Asked

How do you personally pick between "minimum" and "viable" when deciding to launch?

It feels like a tough needle to thread.

I've made mistakes both launching too early with something that makes people go "eh, cool I guess", and building feature after feature and never pushing it out the door.

Curious to see how you all think through this and what your collective experiences have been.

👨‍💻 Indie web developer — I build apps with Ruby on Rails for myself and other businesses. Let's work together: https://marcano.io/work


This isn't a particularly an answer to your question, more just a moment I had yesterday listening to a podcast.

Matt Mullenweg when talking about the first version of Wordpress said:

"It was true it didn't so much [compared to] other software. But it was better in a way that mattered".

I liked this sentiment.

👨‍💻 Indie web developer — I build apps with Ruby on Rails for myself and other businesses. Let's work together: https://marcano.io/work

That's actually a decent answer and really good framing of the issue.

Spend more time how you are positioning the product and once you're different enough and it solves the new problem, ship.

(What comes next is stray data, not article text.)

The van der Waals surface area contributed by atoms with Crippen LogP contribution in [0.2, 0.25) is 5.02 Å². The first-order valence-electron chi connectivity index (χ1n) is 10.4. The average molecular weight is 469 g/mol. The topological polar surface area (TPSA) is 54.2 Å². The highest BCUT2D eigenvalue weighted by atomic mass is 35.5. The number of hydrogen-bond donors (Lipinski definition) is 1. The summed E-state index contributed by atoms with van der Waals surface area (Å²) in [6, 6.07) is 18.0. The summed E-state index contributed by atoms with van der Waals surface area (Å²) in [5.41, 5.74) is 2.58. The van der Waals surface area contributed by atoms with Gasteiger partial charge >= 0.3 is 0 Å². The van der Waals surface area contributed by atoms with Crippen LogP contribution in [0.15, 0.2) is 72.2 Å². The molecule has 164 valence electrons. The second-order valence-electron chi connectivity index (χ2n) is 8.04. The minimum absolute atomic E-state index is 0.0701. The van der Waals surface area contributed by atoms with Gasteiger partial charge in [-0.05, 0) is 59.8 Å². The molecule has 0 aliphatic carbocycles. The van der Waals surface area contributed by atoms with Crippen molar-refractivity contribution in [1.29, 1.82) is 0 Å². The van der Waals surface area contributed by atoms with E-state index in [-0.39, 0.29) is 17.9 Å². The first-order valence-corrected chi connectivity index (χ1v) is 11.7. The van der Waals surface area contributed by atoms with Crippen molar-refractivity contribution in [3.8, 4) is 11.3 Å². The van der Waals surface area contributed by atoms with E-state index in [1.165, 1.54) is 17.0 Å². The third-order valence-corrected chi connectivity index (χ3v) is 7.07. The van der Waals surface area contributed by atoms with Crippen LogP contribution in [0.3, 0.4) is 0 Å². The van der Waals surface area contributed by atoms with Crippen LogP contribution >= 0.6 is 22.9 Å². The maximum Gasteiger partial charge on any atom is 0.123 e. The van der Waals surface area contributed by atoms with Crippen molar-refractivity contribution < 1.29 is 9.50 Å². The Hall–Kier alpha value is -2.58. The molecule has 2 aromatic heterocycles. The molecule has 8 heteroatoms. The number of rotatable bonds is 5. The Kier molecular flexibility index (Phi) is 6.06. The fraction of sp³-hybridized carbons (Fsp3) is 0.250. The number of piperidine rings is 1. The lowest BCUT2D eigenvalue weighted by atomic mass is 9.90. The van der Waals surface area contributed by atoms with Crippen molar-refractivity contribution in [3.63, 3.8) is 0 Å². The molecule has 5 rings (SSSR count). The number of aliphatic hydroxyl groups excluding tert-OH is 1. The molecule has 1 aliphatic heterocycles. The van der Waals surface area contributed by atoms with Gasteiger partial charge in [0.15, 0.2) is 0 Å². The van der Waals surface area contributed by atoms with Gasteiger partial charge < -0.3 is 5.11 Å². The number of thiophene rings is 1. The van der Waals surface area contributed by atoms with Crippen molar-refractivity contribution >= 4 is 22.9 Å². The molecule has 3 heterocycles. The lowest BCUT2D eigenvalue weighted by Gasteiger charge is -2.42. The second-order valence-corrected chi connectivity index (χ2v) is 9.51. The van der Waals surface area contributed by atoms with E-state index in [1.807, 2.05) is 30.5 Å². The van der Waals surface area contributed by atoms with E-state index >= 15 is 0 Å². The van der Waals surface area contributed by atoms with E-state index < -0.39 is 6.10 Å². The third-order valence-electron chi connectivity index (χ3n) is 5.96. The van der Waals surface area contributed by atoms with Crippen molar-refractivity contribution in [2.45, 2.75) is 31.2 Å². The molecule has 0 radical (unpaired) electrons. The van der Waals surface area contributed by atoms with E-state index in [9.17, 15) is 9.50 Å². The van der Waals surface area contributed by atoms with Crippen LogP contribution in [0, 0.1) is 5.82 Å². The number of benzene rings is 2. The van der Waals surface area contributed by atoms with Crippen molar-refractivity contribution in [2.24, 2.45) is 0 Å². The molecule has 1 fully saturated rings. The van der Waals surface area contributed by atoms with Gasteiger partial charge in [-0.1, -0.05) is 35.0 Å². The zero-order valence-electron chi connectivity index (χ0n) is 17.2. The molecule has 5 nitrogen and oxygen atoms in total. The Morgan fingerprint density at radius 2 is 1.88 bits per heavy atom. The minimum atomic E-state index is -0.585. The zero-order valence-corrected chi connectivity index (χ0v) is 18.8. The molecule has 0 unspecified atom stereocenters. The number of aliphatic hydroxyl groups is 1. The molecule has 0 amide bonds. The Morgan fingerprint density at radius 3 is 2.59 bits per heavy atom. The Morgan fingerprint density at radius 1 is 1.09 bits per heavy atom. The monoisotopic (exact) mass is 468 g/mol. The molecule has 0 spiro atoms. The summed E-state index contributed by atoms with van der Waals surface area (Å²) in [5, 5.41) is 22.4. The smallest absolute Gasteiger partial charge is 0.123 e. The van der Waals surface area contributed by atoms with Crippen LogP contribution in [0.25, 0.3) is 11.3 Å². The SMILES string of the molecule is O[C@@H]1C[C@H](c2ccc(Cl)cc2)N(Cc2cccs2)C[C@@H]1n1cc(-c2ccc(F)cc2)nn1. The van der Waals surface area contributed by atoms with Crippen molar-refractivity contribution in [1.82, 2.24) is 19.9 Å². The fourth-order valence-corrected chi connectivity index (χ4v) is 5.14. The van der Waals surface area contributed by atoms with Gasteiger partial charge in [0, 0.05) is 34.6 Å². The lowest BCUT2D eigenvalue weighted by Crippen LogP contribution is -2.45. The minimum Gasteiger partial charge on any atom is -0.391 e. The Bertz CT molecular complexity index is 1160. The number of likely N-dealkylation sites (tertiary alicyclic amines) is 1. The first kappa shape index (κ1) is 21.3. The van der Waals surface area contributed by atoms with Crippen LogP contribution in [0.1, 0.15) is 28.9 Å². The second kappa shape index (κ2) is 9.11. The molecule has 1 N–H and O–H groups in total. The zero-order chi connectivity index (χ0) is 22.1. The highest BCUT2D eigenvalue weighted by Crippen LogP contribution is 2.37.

Husband | Dad | Visual Developer | Pilot at Virgin Australia

I’m about to launch my first product Pete so I hear you on this one! I don’t want to ship something that’s clearly below par when compared to similar apps but I also don’t want to fiddle around for months on stuff that doesn’t matter! 😫

Husband | Dad | Visual Developer | Pilot at Virgin Australia
39CA7936-46ED-482B-8608-46C8AA1F2E2A.png
remove
Husband | Dad | Visual Developer | Pilot at Virgin Australia

Just saved the pic to print out! I love it 😂👏🏼

Maker of WIP amongst other things.

I don't think it's a choice between "minimum" and "viable", rather it's figuring out what the least you can ship that will still give you valuable feedback.

Typically your product will be a better alternative to an existing solution. So then "minimum viable" just means it's (slightly) better than the alternative.

If you're talking about polish, etc that's a different story. And depends on your market, who your early adopters are, and what your relationship with them is. Typically a polished design helps establish credibility, but there's many other ways to do as well.

👋 Join WIP to participate